Mental Health: My Bipolar Sister and Me

Written by Anonymous

Illustrated by Cienna Wajsowicz Harrison

There’s no bond quite like that between two sisters. From hand-me-down bras to secret in-jokes, sisterhoods create cherished childhood memories and are often our first and most enduring friendships. I adore my big sister, Alice. There’s no one who makes me laugh like her and no one I’d rather be related to.

However, we haven’t always been this close. Our childhood relationship was rocky to say the least and it took a lot of time and patience to truly understand and respect each other as we do now.

From a young age, Alice stood out as different. Recoiling from social situations, she would go to nursery and sleep the hours away in a corner. She went through friendships like shoe sizes, discarding anyone close to her before they had the chance to reject her. She was controversial, misunderstood and often missed off the birthday party invite list.

Needless to say, teenage-hood was even trickier. Where most teens struggle with self-consciousness and uncertainty, this period was acutely hard for Alice. Her teachers misjudged her silence as a sign of low intelligence, putting an A* student in the bottom sets. Where her peers were discovering their sense of self, Alice tried on personalities like costumes.

As the months flicked by, I watched her change from ‘chav’ to ‘punk’ to ‘geek’ and back again. As a ‘goth’, she’d roam the cemetery dressed as a dead Victorian, reciting Edgar Alan Poe. As a ‘hippy’, she’d walk the town in long skirts refusing to wear shoes.

Not only did she change her appearance frequently, she went through a wide range of obsessions. I was exposed to all sorts of cultures, cuisines and traditions through Alice. There was the Egyptian phase, the Japanese phase, the phase where she wanted to be a nun, a WAG and then a paleontologist.

She learnt everything from elvish and dressage to how to play the harp. She thought she was asexual, lesbian and finally straight and obsessed with Orlando Bloom. And I? I was exhausted. None of her obsessions lasted long,  but the ferocity with which she pursued each one and the energy my family would spend in supporting her was enormous.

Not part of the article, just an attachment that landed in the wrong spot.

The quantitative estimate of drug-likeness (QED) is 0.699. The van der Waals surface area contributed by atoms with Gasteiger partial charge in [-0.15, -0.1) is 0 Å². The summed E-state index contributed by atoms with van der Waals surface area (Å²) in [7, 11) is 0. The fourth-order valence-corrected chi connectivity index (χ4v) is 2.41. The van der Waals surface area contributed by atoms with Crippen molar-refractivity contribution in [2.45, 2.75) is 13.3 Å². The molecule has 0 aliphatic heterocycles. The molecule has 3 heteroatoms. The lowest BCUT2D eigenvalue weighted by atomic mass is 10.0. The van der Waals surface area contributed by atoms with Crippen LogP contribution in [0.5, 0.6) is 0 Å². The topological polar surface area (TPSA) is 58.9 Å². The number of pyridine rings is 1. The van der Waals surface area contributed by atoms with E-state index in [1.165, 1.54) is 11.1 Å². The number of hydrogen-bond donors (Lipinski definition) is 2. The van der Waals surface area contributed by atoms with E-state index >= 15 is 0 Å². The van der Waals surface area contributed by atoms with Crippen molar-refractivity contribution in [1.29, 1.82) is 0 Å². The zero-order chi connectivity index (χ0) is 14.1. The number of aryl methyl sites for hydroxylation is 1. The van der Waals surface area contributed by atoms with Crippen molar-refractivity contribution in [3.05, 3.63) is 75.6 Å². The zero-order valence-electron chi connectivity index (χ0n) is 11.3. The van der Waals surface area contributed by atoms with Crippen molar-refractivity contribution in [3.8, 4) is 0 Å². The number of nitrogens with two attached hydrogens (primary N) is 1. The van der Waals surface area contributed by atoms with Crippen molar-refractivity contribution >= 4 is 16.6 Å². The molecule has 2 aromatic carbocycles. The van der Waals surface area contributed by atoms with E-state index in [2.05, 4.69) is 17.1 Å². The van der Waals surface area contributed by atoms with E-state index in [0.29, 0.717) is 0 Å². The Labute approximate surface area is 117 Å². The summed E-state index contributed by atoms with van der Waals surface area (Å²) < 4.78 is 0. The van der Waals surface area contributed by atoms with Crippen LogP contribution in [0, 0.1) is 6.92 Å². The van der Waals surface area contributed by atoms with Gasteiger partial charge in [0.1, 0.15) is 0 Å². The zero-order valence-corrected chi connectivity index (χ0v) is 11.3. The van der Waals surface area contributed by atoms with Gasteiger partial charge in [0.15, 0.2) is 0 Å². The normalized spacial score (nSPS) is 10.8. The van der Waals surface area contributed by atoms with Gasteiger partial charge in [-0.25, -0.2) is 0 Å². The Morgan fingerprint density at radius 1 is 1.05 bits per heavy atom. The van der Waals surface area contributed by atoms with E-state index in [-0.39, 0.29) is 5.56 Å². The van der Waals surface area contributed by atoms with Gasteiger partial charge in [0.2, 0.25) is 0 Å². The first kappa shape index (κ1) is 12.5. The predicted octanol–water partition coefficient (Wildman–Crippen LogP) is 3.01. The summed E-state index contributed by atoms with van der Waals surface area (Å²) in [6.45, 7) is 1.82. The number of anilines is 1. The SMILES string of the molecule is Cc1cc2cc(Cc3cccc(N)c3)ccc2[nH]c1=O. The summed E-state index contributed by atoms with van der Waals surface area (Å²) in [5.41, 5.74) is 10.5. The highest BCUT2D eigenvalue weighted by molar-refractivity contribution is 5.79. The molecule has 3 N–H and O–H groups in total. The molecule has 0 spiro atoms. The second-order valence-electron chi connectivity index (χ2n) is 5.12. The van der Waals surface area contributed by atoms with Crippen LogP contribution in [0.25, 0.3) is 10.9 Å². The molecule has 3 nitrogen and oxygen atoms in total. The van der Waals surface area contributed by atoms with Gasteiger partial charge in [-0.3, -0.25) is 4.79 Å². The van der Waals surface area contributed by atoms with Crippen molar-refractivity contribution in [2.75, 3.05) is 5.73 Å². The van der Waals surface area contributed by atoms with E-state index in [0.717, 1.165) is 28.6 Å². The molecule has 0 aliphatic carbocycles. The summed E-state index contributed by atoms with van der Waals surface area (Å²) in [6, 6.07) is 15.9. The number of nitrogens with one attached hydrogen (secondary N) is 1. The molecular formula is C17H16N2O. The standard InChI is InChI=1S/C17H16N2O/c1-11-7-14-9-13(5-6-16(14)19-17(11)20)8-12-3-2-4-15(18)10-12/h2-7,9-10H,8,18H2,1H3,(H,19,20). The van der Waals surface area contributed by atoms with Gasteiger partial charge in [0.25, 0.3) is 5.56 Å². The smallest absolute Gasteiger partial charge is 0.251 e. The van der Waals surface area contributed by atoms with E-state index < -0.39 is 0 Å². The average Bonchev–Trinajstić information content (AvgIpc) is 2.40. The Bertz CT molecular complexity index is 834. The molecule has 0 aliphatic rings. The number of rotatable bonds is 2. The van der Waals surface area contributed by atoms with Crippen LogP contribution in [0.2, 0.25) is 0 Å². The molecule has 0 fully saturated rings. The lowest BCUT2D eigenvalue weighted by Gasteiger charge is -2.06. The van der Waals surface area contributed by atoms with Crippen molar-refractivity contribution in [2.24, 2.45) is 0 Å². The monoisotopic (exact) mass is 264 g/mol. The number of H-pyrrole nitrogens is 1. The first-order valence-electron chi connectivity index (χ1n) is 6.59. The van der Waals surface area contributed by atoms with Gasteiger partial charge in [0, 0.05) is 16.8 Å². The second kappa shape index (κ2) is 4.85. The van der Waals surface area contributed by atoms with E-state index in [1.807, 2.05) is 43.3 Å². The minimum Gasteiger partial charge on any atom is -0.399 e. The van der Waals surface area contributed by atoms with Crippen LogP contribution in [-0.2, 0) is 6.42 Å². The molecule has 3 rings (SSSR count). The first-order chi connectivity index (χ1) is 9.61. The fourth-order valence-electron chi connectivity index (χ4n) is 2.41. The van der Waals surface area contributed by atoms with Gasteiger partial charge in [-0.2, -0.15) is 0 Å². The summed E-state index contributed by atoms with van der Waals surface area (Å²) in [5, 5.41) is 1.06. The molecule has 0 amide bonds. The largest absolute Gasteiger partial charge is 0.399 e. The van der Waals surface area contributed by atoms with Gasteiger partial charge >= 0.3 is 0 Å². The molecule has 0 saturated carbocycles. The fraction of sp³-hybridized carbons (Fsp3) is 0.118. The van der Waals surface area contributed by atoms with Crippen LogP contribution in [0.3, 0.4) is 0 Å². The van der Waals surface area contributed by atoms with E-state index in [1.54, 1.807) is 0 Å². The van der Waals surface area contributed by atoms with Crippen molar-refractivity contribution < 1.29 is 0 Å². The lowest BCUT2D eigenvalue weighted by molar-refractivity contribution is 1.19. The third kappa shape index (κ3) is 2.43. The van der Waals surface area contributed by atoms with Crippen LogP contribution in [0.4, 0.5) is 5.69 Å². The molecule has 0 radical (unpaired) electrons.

Source: Metro Parent

Along with her ever-changing appearance and interests, she suffered from erratic and extreme moods. She would spend hours applying and re-applying her eyeliner, insisting it wasn’t perfect. For weeks I was late to school, the new drop-off ritual consisting of driving a screaming Alice to the school gates only to turn around and go back again. She was verbally abusive and destructive and I, as a child, was completely ignorant and intolerant to her mental illness. Naturally, our lives as a family centered around Alice and her well-being, leading to a lot of resentment from myself.

My parents spoke to endless doctors, counsellors and psychologists. Alice was diagnosed with everything from autism, depression to ‘just being difficult’. It wasn’t until the ripe age of 25 (after 15 years of trying to get the correct diagnosis and help), that Alice was diagnosed with bipolar type 1. This strain of bipolar is characterised by episodes of mania and occasionally, depression. Although the word is suggestive, mania does not automatically mean violence or hysteria, but can manifest as:

  • Feelings of euphoria
  • Bouts of creativity
  • Impatient, irritability or anger
  • Heightened senses
  • Recklessness
  • Less need for sleep
  • Increased sexual desire
  • Hallucinations or delusions
  • Marked increase in energy

What I had thought of as immature ‘obsessions’ were in fact manic episodes. Her anger and outbursts were byproducts of extreme anxiety and feelings of complete isolation. Her hallucinations weren’t bids for attention but real and terrifying experiences. Although we were already aware Alice suffered from mental illness, this diagnosis threw a whole new light on her behaviour and idiosyncrasies. As a family, we were able to properly educate ourselves, and Alice was afforded an invaluable understanding of herself, her triggers and how to manage her illness.

I do want to note that Alice wasn’t always ‘difficult’.  We shared many happy memories together as children and the days which were easy were just as frequent as the days that were hard. The above is just a snapshot of the difficulties endured by Alice and sufferers like her. I don’t begrudge my sister our childhood just as she doesn’t resent my intolerance or ignorance.

As a family, negotiating a mental illness (especially an undiagnosed one) takes a lot of energy and an endless well of patience. My love for Alice has, and always will be, infinite. I can now appreciate the struggles she faces and approach them with care and understanding rather than frustration. With the correct treatment, education and support, the easy days can become much more frequent.

Edited by Stephanie Kleanthous

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